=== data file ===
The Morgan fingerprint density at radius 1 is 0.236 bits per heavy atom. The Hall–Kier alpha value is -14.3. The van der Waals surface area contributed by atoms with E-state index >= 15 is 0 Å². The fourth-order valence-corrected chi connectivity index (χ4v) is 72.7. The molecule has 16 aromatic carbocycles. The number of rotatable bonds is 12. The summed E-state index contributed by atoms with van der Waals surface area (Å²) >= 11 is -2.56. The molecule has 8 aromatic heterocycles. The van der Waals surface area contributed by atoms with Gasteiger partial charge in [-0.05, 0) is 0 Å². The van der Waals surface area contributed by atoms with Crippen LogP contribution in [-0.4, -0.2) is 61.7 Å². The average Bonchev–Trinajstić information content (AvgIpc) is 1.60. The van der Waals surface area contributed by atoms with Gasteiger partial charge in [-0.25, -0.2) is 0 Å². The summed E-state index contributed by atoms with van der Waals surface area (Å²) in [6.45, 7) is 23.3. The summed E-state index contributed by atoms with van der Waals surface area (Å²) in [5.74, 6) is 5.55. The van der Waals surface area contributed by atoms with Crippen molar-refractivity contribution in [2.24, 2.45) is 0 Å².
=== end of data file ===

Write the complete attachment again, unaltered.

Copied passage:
The Morgan fingerprint density at radius 1 is 0.236 bits per heavy atom. The Hall–Kier alpha value is -14.3. The van der Waals surface area contributed by atoms with E-state index >= 15 is 0 Å². The fourth-order valence-corrected chi connectivity index (χ4v) is 72.7. The molecule has 16 aromatic carbocycles. The number of rotatable bonds is 12. The summed E-state index contributed by atoms with van der Waals surface area (Å²) >= 11 is -2.56. The molecule has 8 aromatic heterocycles. The van der Waals surface area contributed by atoms with Gasteiger partial charge in [-0.05, 0) is 0 Å². The van der Waals surface area contributed by atoms with Crippen LogP contribution in [-0.4, -0.2) is 61.7 Å². The average Bonchev–Trinajstić information content (AvgIpc) is 1.60. The van der Waals surface area contributed by atoms with Gasteiger partial charge in [-0.25, -0.2) is 0 Å². The summed E-state index contributed by atoms with van der Waals surface area (Å²) in [6.45, 7) is 23.3. The summed E-state index contributed by atoms with van der Waals surface area (Å²) in [5.74, 6) is 5.55. The van der Waals surface area contributed by atoms with Crippen molar-refractivity contribution in [2.24, 2.45) is 0 Å².